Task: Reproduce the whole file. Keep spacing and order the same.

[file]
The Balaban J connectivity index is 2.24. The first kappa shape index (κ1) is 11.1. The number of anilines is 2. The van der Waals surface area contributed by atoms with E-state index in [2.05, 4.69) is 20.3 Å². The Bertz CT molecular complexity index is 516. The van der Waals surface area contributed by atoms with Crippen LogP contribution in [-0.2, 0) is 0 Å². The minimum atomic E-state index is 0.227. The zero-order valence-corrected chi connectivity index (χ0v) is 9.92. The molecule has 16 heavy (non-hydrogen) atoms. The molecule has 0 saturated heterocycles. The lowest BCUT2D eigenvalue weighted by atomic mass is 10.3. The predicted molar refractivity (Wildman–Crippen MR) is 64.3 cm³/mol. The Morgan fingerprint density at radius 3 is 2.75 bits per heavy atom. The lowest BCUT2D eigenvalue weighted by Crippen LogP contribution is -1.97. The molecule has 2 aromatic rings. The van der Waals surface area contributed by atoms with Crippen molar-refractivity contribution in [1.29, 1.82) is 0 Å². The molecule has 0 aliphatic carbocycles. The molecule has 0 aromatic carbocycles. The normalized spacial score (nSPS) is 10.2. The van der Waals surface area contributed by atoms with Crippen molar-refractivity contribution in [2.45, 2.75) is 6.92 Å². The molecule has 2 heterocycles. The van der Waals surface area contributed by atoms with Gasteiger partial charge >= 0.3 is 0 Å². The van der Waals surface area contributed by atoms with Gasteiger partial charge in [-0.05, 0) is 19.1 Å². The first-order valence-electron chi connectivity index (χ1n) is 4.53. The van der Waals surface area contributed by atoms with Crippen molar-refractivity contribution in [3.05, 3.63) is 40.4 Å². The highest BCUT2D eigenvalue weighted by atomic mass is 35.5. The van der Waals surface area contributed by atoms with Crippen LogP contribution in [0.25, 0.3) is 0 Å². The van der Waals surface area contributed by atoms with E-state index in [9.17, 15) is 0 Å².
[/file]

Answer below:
The Balaban J connectivity index is 2.24. The first kappa shape index (κ1) is 11.1. The number of anilines is 2. The van der Waals surface area contributed by atoms with E-state index in [2.05, 4.69) is 20.3 Å². The Bertz CT molecular complexity index is 516. The van der Waals surface area contributed by atoms with Crippen LogP contribution in [-0.2, 0) is 0 Å². The minimum atomic E-state index is 0.227. The zero-order valence-corrected chi connectivity index (χ0v) is 9.92. The molecule has 16 heavy (non-hydrogen) atoms. The molecule has 0 saturated heterocycles. The lowest BCUT2D eigenvalue weighted by atomic mass is 10.3. The predicted molar refractivity (Wildman–Crippen MR) is 64.3 cm³/mol. The Morgan fingerprint density at radius 3 is 2.75 bits per heavy atom. The lowest BCUT2D eigenvalue weighted by Crippen LogP contribution is -1.97. The molecule has 2 aromatic rings. The van der Waals surface area contributed by atoms with Crippen molar-refractivity contribution in [1.29, 1.82) is 0 Å². The molecule has 0 aliphatic carbocycles. The molecule has 0 aromatic carbocycles. The normalized spacial score (nSPS) is 10.2. The van der Waals surface area contributed by atoms with Crippen molar-refractivity contribution in [2.45, 2.75) is 6.92 Å². The molecule has 2 heterocycles. The van der Waals surface area contributed by atoms with Gasteiger partial charge >= 0.3 is 0 Å². The van der Waals surface area contributed by atoms with Gasteiger partial charge in [-0.05, 0) is 19.1 Å². The first-order valence-electron chi connectivity index (χ1n) is 4.53. The van der Waals surface area contributed by atoms with Crippen molar-refractivity contribution in [3.05, 3.63) is 40.4 Å². The highest BCUT2D eigenvalue weighted by atomic mass is 35.5. The van der Waals surface area contributed by atoms with Crippen LogP contribution in [0.25, 0.3) is 0 Å². The van der Waals surface area contributed by atoms with E-state index in [9.17, 15) is 0 Å².